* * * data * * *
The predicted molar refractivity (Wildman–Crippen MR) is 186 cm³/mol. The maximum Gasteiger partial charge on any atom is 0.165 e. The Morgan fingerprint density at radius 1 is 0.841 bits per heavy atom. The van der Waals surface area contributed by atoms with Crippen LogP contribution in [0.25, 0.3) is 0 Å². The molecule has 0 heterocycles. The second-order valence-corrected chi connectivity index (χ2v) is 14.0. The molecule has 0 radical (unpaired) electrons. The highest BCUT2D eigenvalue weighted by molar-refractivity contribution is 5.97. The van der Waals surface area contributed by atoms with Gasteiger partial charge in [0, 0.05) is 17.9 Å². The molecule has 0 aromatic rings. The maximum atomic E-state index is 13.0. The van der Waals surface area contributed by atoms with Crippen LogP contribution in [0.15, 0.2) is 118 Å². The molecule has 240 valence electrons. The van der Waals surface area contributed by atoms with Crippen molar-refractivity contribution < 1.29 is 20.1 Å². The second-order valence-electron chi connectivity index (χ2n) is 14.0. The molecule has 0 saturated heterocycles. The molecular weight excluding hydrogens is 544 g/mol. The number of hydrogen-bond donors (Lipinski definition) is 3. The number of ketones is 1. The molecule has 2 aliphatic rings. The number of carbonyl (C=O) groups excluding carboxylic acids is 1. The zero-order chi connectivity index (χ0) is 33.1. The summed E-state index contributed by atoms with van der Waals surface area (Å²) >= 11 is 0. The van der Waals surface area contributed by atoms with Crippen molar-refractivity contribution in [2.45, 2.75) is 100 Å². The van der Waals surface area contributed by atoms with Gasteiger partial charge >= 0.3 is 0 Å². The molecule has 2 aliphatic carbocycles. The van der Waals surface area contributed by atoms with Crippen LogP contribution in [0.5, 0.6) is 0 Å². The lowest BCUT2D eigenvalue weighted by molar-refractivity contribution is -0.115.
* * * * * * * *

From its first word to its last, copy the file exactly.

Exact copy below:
The predicted molar refractivity (Wildman–Crippen MR) is 186 cm³/mol. The maximum Gasteiger partial charge on any atom is 0.165 e. The Morgan fingerprint density at radius 1 is 0.841 bits per heavy atom. The van der Waals surface area contributed by atoms with Crippen LogP contribution in [0.25, 0.3) is 0 Å². The molecule has 0 heterocycles. The second-order valence-corrected chi connectivity index (χ2v) is 14.0. The molecule has 0 radical (unpaired) electrons. The highest BCUT2D eigenvalue weighted by molar-refractivity contribution is 5.97. The van der Waals surface area contributed by atoms with Gasteiger partial charge in [0, 0.05) is 17.9 Å². The molecule has 0 aromatic rings. The maximum atomic E-state index is 13.0. The van der Waals surface area contributed by atoms with Crippen LogP contribution in [0.15, 0.2) is 118 Å². The molecule has 240 valence electrons. The van der Waals surface area contributed by atoms with Crippen molar-refractivity contribution < 1.29 is 20.1 Å². The second-order valence-electron chi connectivity index (χ2n) is 14.0. The molecule has 0 saturated heterocycles. The molecular weight excluding hydrogens is 544 g/mol. The number of hydrogen-bond donors (Lipinski definition) is 3. The number of ketones is 1. The molecule has 2 aliphatic rings. The number of carbonyl (C=O) groups excluding carboxylic acids is 1. The zero-order chi connectivity index (χ0) is 33.1. The summed E-state index contributed by atoms with van der Waals surface area (Å²) >= 11 is 0. The van der Waals surface area contributed by atoms with Crippen molar-refractivity contribution in [2.45, 2.75) is 100 Å². The van der Waals surface area contributed by atoms with Gasteiger partial charge >= 0.3 is 0 Å². The molecule has 2 aliphatic carbocycles. The van der Waals surface area contributed by atoms with Crippen LogP contribution in [0.5, 0.6) is 0 Å². The lowest BCUT2D eigenvalue weighted by molar-refractivity contribution is -0.115.